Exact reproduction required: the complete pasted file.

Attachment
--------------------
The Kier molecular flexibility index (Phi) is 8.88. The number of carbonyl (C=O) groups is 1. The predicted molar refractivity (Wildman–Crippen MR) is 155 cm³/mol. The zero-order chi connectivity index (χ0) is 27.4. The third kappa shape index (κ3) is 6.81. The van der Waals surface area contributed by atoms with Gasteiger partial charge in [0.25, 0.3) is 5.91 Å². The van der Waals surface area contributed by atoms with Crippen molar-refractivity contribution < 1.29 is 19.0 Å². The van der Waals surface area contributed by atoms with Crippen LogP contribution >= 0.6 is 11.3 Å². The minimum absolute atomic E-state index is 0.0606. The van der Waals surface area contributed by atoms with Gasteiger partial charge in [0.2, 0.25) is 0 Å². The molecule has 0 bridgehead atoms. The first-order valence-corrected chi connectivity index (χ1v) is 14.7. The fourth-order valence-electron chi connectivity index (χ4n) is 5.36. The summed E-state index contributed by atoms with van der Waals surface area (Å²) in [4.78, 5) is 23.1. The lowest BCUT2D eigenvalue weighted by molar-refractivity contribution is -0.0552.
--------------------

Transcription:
The Kier molecular flexibility index (Phi) is 8.88. The number of carbonyl (C=O) groups is 1. The predicted molar refractivity (Wildman–Crippen MR) is 155 cm³/mol. The zero-order chi connectivity index (χ0) is 27.4. The third kappa shape index (κ3) is 6.81. The van der Waals surface area contributed by atoms with Gasteiger partial charge in [0.25, 0.3) is 5.91 Å². The van der Waals surface area contributed by atoms with Crippen molar-refractivity contribution < 1.29 is 19.0 Å². The van der Waals surface area contributed by atoms with Crippen LogP contribution >= 0.6 is 11.3 Å². The minimum absolute atomic E-state index is 0.0606. The van der Waals surface area contributed by atoms with Gasteiger partial charge in [0.2, 0.25) is 0 Å². The molecule has 0 bridgehead atoms. The first-order valence-corrected chi connectivity index (χ1v) is 14.7. The fourth-order valence-electron chi connectivity index (χ4n) is 5.36. The summed E-state index contributed by atoms with van der Waals surface area (Å²) in [4.78, 5) is 23.1. The lowest BCUT2D eigenvalue weighted by molar-refractivity contribution is -0.0552.